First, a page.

Donald Lambro

WASHINGTON -- Another political bombshell shook Democrats Monday when Indiana Sen. Evan Bayh chose not to seek reelection in the face of a rising Republican wave that threatens his party's control of the Senate.

Bayh is the fifth Democratic senator who is not running in this year's midterm elections, handing the GOP one more vulnerable open seat that the Cook Political Report immediately moved to its "leaning Republican" column.

"No matter how the two fields shake out, holding the Indiana seat just got much harder for Democrats," The Washington Post declared. Election forecaster Stuart Rothenberg said, "Bayh's decision gives Republicans another excellent takeover opportunity."

Bayh gave several self-serving excuses for abandoning his bid for a third term, including what he saw as rampant partisanship that has turned the Senate chamber into a burial ground for the Democrats' agenda. He could accomplish more in the private sector, he said, though insisted he was confident of winning reelection if he ran.

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In fact, Bayh, who has never faced serious competition before, was in for a very tough race against the Republicans this time. A Rasmussen poll had him in a virtual dead heat last month against conservative Rep. John Hostettler, who announced his candidacy. In a theoretical matchup, he trailed Rep. Mike Pence, the House Republican Conference chairman, who has since decided to seek reelection.

Former Sen. Dan Coats was also preparing to join the race, and private, internal Republican polls showed he could have defeated Bayh.

But besides the stiff opposition that was building against him, Bayh also faced an increasingly hostile conservative electorate that disapproved of his support for a deeply unpopular Obamacare plan, a waste-ridden $800 billion jobless "stimulus" package, and putting wartime terrorists on trial in our civilian courts with all of the rights accorded U.S. citizens.

Despite a rich $13 million war chest, the former two-term governor who once nurtured presidential ambitions sees the situation for what it is. The national political environment has turned sharply against the Democrats in a protest-driven election where Republicans are poised to make major gains in Congress.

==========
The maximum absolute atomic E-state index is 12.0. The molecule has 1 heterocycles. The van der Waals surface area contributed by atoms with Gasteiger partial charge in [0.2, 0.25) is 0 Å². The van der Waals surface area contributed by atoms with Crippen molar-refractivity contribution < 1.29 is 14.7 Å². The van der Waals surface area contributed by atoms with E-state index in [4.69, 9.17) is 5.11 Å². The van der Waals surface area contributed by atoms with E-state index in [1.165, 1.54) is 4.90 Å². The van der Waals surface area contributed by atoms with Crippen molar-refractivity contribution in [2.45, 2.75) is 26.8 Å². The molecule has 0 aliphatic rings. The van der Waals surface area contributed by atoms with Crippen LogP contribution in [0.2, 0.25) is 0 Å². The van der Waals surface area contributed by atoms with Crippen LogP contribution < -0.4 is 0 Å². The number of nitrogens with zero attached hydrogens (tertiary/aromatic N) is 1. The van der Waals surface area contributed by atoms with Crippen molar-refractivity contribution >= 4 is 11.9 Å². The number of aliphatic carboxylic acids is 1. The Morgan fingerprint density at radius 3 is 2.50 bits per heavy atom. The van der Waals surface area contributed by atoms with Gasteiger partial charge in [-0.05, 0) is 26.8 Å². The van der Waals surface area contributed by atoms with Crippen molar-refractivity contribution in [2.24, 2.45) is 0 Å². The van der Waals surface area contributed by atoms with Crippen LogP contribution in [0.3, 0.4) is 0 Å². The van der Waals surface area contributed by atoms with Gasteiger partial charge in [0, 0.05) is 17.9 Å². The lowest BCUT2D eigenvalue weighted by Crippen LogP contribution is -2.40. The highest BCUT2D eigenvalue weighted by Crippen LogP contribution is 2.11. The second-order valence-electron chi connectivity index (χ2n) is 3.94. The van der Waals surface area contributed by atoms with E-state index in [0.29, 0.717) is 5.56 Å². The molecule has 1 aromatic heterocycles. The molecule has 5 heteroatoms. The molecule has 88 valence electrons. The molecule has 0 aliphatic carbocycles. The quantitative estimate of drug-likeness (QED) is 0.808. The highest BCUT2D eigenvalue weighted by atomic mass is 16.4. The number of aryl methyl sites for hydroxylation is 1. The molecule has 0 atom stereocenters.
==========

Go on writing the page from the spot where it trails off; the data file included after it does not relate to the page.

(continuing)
Bayh faced the uncomfortable prospect of running in a state suffering from a near 10 percent unemployment rate in a weak national economy that showed no significant signs of new job growth this year, according to the Obama administration's tepid employment forecasts last week.

That, perhaps more than any other factor, was more than Bayh could handle. While he has had a meteoric political career in the Hoosier state, Indiana remains a swing state that Obama only narrowly carried in 2008, but whose political grassroots are still basically conservative and still leans Republican.

He tried to cover his left-leaning flank with potshots at the partisan warfare that has engulfed Congress, pointing to Republicans who supported a proposed deficit reduction commission bill but turned against it when it came up for a vote. In fact, the GOP lawmakers couldn't stomach the idea of a group of unelected commission members proposing to slash the deficit by raising taxes on an economy still flat on its back.

In the end, Bayh, who rarely led on any controversial issues, admitted he didn't have the fire in his belly to fight for his own seat or for what he believed in the legislative arena. "After all of these years, my passion for service to my fellow citizens is undiminished. But my desire to do so by serving in Congress has waned," he said.

Nonetheless, Bayh's decision came as a shock to his party and to his closest colleagues, who had expected him to run. Just days before his withdrawal, senior aides and Democratic state chairman Dan Parker were telling reporters that he was on course for another campaign.

On Capitol Hill, Democrats were shaking their heads in disbelief at the number of Democratic incumbents and potential candidates who were dropping out of contention.

First came Connecticut Sen. Chris Dodd, then Byron Dorgan of North Dakota, then Delaware Attorney General Beau Biden -- Vice President Joe Biden's son, who shocked Democrats when he passed on running for his father's Senate seat.

Bayh's desertion follows the upset in Massachusetts where Republican Scott Brown won the late Sen. Edward Kennedy's seat. The midterm election races have barely begun, and yet the GOP seems to be scoring one tactical victory after another by driving Democrats from the field.

The two open seats in Delaware and North Dakota are now described as "solidly Republican" by election forecaster Charlie Cook. And five more Democratic seats are considered toss-ups, at best, or leaning Republican: Arkansas Sen. Blanche Lincoln's; Colorado Sen. Michael Bennet's; Obama's former seat in Illinois; Senate Majority Leader Harry Reid's in Nevada; and Arlen Specter's in Pennsylvania.

If Republicans win the eight Democratic seats the Cook Political Report lists as solid, likely or leaning Republican, hold on to their own four open seats, and pick up a couple of wildcard seats, they would have a 51-seat majority.

Right now, this seems like an improbable stretch for the Republicans, but so was winning Ted Kennedy's seat in heavily Democratic Massachusetts.


Donald Lambro

Donald Lambro is chief political correspondent for The Washington Times.